If you look at a $500,000 home in the US, it is value for your money. If you look at a $500,000 home right here in East Legon, it is barely one plot. The finishing that they use is different from the finishing they would use in a half-a-million-dollar home in the States. Also, because a lot of the building material is imported, you have high tariffs and high taxes on that. Then, because of the Cedi dollar depreciation, maybe a bag of cement is 60 Cedis today, and tomorrow you will be looking at 75 Cedis. These are all fluctuations in the market that add to high property prices. But there are developers out there who are planning ahead. If you are purchasing your supplies and keeping them in inventory, then you will not be experiencing price hikes. It is all about your plan and strategy.

What are the main challenges that affected your business?

The first challenge was the negative narrative surrounding real estate agents. A lot of people preferred to use their relatives as their property consultant. If you have a couple of people who have built houses in your family, they apparently become your real estate experts. Firstly, we had to build trust with individuals. Secondly, there is lack of technology software in the real estate space that us conducive to our work. We have had to build our real estate software that we could use in the company, like a CRM system that we can engage not only our clients but our partners as well so that we all can get regular updates in terms of client transactions. Thirdly, real estate developers not meeting their timelines in terms of completion dates, and also, in some cases, real estate developers not completing the project, or changing their minds about certain projects and having to move it from one location to another has posed as challenges we have had to surmount. What we did to help with that is we partnered with an escrow agent. Now, funds are not sent directly to the developer. They are channeled through the escrow agent, and there is a disbursement condition on the sales and purchase agreement. They disperse in phases based on inspection. We are the only real estate agent right now that works through this escrow account system.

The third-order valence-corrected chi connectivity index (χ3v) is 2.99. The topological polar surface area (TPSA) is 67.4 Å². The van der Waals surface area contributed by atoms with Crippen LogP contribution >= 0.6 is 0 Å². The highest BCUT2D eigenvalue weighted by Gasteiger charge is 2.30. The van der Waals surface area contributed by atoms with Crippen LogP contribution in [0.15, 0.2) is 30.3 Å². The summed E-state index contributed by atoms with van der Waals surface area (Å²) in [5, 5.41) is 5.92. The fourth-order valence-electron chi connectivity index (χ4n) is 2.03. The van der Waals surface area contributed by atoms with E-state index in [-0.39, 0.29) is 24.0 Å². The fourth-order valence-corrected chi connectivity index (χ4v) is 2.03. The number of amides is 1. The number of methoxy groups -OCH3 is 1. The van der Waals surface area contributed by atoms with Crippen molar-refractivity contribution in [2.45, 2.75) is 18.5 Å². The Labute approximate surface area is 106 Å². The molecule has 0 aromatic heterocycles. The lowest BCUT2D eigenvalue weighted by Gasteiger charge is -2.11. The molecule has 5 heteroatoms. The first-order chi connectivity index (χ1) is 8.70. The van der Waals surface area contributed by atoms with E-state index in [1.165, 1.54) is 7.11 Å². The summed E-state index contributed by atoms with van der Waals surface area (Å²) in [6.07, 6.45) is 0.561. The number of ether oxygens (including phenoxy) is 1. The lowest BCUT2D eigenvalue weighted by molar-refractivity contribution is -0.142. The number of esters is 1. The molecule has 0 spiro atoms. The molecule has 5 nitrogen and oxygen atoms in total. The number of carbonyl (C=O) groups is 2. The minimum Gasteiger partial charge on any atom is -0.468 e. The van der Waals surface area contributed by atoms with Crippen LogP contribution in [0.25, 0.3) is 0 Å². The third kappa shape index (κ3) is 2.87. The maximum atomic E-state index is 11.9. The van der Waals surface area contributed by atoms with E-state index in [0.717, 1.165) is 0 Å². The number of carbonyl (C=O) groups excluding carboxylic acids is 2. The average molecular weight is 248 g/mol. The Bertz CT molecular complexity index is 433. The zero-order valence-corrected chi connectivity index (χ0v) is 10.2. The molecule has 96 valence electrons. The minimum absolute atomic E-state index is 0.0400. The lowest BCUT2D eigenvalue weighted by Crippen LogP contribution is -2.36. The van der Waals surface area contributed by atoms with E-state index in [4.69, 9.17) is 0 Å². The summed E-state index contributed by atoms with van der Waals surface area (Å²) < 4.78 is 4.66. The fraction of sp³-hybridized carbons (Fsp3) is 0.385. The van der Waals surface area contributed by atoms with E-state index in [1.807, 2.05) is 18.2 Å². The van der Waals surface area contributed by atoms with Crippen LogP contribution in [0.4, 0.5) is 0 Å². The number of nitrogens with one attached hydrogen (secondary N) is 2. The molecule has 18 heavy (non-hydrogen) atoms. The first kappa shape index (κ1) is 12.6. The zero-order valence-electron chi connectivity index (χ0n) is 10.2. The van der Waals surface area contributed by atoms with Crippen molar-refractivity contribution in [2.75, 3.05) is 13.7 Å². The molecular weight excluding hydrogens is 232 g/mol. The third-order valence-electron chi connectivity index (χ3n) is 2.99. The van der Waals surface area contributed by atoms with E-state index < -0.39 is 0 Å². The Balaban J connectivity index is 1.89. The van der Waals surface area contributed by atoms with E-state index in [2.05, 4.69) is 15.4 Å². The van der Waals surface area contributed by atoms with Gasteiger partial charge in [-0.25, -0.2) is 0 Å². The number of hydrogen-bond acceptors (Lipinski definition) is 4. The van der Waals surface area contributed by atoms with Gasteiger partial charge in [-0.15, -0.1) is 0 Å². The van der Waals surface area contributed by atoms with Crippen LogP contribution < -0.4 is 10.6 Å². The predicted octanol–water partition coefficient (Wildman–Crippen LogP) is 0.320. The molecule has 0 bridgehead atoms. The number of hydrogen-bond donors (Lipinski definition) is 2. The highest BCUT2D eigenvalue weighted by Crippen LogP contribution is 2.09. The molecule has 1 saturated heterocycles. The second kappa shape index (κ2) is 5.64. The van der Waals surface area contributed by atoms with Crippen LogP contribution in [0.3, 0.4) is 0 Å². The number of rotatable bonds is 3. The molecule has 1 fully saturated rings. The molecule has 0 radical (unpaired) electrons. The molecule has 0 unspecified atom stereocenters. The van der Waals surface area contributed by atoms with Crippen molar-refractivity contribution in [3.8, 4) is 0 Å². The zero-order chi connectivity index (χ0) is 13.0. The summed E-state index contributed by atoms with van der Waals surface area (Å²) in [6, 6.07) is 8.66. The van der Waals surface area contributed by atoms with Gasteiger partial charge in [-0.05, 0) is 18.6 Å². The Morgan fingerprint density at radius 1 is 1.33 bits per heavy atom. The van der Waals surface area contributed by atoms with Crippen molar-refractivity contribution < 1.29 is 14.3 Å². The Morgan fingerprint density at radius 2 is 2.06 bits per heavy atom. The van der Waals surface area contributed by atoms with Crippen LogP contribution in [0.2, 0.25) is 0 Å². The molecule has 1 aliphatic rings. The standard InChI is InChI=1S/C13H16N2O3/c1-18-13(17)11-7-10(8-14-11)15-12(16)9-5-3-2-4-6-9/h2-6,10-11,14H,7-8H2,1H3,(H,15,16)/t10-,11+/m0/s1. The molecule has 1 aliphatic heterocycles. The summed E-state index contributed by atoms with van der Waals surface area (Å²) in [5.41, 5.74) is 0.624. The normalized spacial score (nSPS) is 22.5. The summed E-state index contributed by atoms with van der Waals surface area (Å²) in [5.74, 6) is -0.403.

Are there any projects that you are working on particularly this year?

The main projects we are working on this year are; the African Youth in Real Estate Entrepreneurship & Investment seminar (A.Y.I.R.E.), and the mentorship program that is part of this initiative.